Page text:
“I want to see how these guys do under pressure. When they’re playing a match for real. To see how they cope with the Oranje Stress”. The words of Louis van Gaal when he announced to play 11 new lads for the Wales game.
The so-called “Black Team” as he calls them. This is the team of subs, dressed in black jerseys during practice, who won against the A Team twice at training. “This never happened to me before. The Black Team was better at the high press than the so-called A-Team. Although, I don’t call them A or B Team. They’re all Oranje internationals.”
Van Gaal had decided weeks ago already, with an eye on the schedule (4 games in 8 days) that he was going to use a completely different team versus Wales. What worked in Louis’ favour, was the win over Ukraine by Wales, getting them their first World Cup ticket in centuries (…). The Welsh coach also played a lot of new names and their super star Gareth Bale started on the bench.
The result? A sluggish game. Two teams well versed in tactics and the Wales coach copied the system LVG played, which resulted in a bit of a stalemate first half, from a tactical perspective.
Add to that the sluggish start by Oranje and the sloppiness on the ball and we were looking at a below-par first half.
Van Gaal started with De Ligt on the left hand side of the central defenders. Very much against his own philosophy. And it showed. The build up from the left was slow and with his right, De Ligt constantly “forgot” to play in Malacia.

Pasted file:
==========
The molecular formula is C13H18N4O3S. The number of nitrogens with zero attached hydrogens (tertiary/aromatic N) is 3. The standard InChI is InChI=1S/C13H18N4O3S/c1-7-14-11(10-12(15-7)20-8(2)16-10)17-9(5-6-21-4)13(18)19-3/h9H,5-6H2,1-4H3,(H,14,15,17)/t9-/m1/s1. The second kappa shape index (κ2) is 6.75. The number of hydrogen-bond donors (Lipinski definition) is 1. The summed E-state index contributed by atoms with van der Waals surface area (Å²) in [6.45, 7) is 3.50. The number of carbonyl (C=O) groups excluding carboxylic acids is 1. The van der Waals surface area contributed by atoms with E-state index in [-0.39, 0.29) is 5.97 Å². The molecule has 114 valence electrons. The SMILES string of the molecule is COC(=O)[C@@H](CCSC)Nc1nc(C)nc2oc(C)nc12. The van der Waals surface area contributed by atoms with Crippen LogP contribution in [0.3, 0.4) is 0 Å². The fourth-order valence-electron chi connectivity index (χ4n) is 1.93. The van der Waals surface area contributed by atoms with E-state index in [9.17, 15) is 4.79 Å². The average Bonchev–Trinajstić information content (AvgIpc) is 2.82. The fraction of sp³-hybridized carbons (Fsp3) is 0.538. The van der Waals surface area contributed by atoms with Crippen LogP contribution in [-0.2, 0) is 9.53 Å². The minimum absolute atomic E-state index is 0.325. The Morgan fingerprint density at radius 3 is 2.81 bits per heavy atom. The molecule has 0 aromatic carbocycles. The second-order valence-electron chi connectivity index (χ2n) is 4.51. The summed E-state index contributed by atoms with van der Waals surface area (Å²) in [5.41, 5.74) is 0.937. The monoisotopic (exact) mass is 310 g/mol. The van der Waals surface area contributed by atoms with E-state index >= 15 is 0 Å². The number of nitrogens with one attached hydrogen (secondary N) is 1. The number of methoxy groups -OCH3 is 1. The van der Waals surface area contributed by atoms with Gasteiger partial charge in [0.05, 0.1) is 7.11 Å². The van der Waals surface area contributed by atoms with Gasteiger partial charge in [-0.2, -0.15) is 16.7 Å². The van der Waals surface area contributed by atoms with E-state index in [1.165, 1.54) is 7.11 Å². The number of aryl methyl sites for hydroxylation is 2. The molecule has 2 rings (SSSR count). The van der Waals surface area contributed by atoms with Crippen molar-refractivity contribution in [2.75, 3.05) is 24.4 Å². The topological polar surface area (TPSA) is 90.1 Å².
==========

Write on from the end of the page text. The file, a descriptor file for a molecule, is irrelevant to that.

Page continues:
The Dutch Tactical Maestro and next to him, Louis van Gaal
De Vrij wasn’t able to shine in this department either, as Gakpo and Weghorst were not able to find any space. Lang drifted in true Memphis style, but the tactical set up of Wales blocked any potential move through their ranks, also because the ball circulation pace was too slow.
After 25 minutes or so, Van Gaal instructed Blind to make some changes. Van Gaal had started with a 3-4-2-1 system, but as Gakpo and Lang were struggling, he decided to get Lang back to midfield proper, and push Gakpo next to Weghorst.
Slowly, Holland got more grip on the midfield and controlled the game, without creating serious chances in the first half.
Koopmeiners played a poor first half, not able to accelerate the game with his passing, as he tends to play in one pace, when he’s in Oranje. Schouten, on the other hand, impressed more. He showed some typical Frenkie-turns and is keen to find the forward pass. He takes risks, and is constantly available for a give and go. His only “weakness” is that he seems to refuse to use his left foot.
Jordan Teze impressed Van Gaal as a PSV player, but the youngster got a yellow card early in the game – the Swedish ref needs to find a nice music band to join so he can whistle all day long – and that seemed to be a heavy burden. Teze played insecure, his forward press was at times too slow and his passing was sub-par. He will get more chances in Oranje but he will have to deal with De Vrij, De Ligt, Timber and maybe even Veltman or Schuurs before he gets the nod again, me thinks. We’ll see him again now, I think, but moving forward, he will need to improve.
Another player who will struggle to wear the orange again is Hans Hateboer. The sympatico Atalanta players is simply lacking speed in handling. He dwells on the ball, his positioning at times is poor and without his killer sliding tackle he would have had egg on his face a couple of times. Time for Karsdorp!
Oranje got some half chances, but late in the first half, Cody Gakpo should a bit of his magic when he wriggled his way past a defender in the box and almost slotted the ball home. A late block had the ball richoche’d behind the goal.
Noa Lang would end up being the key player in the second half to turn things Oranje’s way. Van Gaal wanted more pace, more intensity and more simple one/two touch football. Enter Noa Lang.